The arc which in the south goes from Spain to Turkey includes countries with a low, or very low rainfall and which, consequently have a tradition of using water very well, of saving it and of reusing it. This factor has led to the permanent development of new technologies and solutions (the innovation is almost always aimed at meeting needs). The large companies linked to the water sector therefore come from the Mediterranean world. We can talk about a Mediterranean culture of water and about a powerful industry which, starting from this area, is present globally. In the last 150 years, driven by the industrial revolution, the countries from the northern Mediterranean have developed the most advanced technology and management methods.
Aqualogy is a clear example of a leading company in the world which moreover has an important presence in the Mediterranean area (Spain, North Africa and Turkey). Aqualogy has been one of the main players in the process of transferring knowledge, technology and experience in service management between the countries of the north and the south. These projects include delegated management in Oran (Algeria), which in just 6 years has made it possible to guarantee the supply of drinking water to almost two million people 24 hours a day and to train a considerable number of Algerian managers to ensure the long-term sustainability of the progress achieved. One of the keys to Aqualogy’s success was the ability to adapt and to respect the local context.
We now need to begin to forget the north–south concept in the sense of a developed north and an underdeveloped south. The economy in the northern countries is stagnating and it will be difficult to achieve high levels of growth in the short and medium term, while an increasingly significant part of the southern countries has high growth rates and a young population. We can foresee the progressive consolidation of a stable middle class which will permit sustained economic growth and, therefore, demand for high-quality, sustainable and environment-friendly water and wastewater services. This represents a wide range of new opportunities for Aqualogy, which necessarily come from the joint work of the countries from the north and those from the south, first on projects in the countries experiencing growth from the Mediterranean basin itself (Aqualogy is carrying out consultancy projects in Algeria, in a consortium with local companies) and then involving other countries in the global sphere. Thus, for example, Moroccan companies are already beginning the first water and wastewater and irrigation projects in sub-Saharan countries.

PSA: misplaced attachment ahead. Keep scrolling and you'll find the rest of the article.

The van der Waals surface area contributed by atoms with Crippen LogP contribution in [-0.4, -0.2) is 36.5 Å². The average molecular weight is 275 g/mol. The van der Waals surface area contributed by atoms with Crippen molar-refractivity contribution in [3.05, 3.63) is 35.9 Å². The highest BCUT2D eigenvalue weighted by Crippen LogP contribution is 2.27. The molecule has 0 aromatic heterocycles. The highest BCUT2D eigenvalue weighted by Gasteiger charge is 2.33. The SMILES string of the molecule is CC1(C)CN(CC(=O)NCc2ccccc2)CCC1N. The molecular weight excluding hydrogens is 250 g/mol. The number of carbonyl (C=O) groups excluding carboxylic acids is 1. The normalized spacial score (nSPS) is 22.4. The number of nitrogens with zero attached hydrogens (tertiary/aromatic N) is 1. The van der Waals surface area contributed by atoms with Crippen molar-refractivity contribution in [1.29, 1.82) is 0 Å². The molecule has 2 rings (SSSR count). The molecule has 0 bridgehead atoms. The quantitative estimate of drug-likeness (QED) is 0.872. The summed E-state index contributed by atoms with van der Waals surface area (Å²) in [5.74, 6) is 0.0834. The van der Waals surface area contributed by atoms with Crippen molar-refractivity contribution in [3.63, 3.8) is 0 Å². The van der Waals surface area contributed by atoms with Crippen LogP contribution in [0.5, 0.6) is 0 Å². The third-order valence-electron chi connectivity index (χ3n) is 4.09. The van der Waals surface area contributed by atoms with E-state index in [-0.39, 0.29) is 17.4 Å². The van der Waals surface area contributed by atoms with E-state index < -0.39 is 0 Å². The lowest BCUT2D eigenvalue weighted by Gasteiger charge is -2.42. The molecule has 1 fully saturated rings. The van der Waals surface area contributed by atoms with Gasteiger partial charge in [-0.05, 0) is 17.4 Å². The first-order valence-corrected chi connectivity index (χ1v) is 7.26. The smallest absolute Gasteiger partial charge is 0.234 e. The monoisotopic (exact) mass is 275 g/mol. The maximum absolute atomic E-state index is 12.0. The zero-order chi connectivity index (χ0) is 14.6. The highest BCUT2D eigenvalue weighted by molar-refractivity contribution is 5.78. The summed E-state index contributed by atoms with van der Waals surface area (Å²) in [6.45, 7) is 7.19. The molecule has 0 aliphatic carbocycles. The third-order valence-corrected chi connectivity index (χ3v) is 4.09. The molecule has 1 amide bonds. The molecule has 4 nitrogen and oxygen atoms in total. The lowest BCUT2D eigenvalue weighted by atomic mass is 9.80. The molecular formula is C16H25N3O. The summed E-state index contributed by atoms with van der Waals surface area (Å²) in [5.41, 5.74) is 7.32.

The development of the countries from the Mediterranean south and the associated investments have allowed the water industry created in the north to become a Mediterranean industry which, with its 450 million inhabitants, is capable of successfully competing on the global scenario. China, for example, has already begun a strong penetration in Africa in the water sector.
The key is to unite our interests and objectives so as to be much more competitive globally. More than a trend, this is a need. The companies which surround the Mediterranean need each other so that the common past that they share can open up the doors to the future.